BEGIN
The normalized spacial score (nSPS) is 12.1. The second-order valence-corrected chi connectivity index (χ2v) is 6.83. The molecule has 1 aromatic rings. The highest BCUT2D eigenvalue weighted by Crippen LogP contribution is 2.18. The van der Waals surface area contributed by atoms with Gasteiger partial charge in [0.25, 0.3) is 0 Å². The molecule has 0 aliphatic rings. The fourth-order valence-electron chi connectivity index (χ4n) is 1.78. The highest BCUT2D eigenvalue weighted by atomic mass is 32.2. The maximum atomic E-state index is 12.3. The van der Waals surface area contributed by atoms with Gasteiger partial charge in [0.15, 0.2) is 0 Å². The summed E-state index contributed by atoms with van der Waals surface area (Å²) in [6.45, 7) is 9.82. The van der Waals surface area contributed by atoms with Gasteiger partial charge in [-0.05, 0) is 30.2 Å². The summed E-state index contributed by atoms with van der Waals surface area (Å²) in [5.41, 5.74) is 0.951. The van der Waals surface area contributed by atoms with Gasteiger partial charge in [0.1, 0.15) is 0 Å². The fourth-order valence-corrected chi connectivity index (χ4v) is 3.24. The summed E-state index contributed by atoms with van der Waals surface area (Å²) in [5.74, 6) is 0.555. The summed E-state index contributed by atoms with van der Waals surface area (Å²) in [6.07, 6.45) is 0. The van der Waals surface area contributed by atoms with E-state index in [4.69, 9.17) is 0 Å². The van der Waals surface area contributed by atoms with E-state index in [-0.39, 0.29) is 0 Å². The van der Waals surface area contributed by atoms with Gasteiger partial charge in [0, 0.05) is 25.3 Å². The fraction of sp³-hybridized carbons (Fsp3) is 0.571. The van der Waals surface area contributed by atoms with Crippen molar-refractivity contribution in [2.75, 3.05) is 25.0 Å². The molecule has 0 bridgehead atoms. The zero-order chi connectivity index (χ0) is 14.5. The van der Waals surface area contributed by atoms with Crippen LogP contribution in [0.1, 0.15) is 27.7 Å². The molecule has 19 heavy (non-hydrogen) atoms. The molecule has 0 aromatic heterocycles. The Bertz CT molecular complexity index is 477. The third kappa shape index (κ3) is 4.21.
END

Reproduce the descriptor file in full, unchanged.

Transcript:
The normalized spacial score (nSPS) is 12.1. The second-order valence-corrected chi connectivity index (χ2v) is 6.83. The molecule has 1 aromatic rings. The highest BCUT2D eigenvalue weighted by Crippen LogP contribution is 2.18. The van der Waals surface area contributed by atoms with Gasteiger partial charge in [0.25, 0.3) is 0 Å². The molecule has 0 aliphatic rings. The fourth-order valence-electron chi connectivity index (χ4n) is 1.78. The highest BCUT2D eigenvalue weighted by atomic mass is 32.2. The maximum atomic E-state index is 12.3. The van der Waals surface area contributed by atoms with Gasteiger partial charge in [0.15, 0.2) is 0 Å². The summed E-state index contributed by atoms with van der Waals surface area (Å²) in [6.45, 7) is 9.82. The van der Waals surface area contributed by atoms with Gasteiger partial charge in [-0.05, 0) is 30.2 Å². The summed E-state index contributed by atoms with van der Waals surface area (Å²) in [5.41, 5.74) is 0.951. The van der Waals surface area contributed by atoms with Gasteiger partial charge in [0.1, 0.15) is 0 Å². The fourth-order valence-corrected chi connectivity index (χ4v) is 3.24. The summed E-state index contributed by atoms with van der Waals surface area (Å²) in [5.74, 6) is 0.555. The summed E-state index contributed by atoms with van der Waals surface area (Å²) in [6.07, 6.45) is 0. The van der Waals surface area contributed by atoms with E-state index in [4.69, 9.17) is 0 Å². The van der Waals surface area contributed by atoms with E-state index in [-0.39, 0.29) is 0 Å². The van der Waals surface area contributed by atoms with Gasteiger partial charge in [0, 0.05) is 25.3 Å². The fraction of sp³-hybridized carbons (Fsp3) is 0.571. The van der Waals surface area contributed by atoms with Crippen molar-refractivity contribution in [2.75, 3.05) is 25.0 Å². The molecule has 0 bridgehead atoms. The zero-order chi connectivity index (χ0) is 14.5. The van der Waals surface area contributed by atoms with Crippen LogP contribution in [0.1, 0.15) is 27.7 Å². The molecule has 19 heavy (non-hydrogen) atoms. The molecule has 0 aromatic heterocycles. The Bertz CT molecular complexity index is 477. The third kappa shape index (κ3) is 4.21.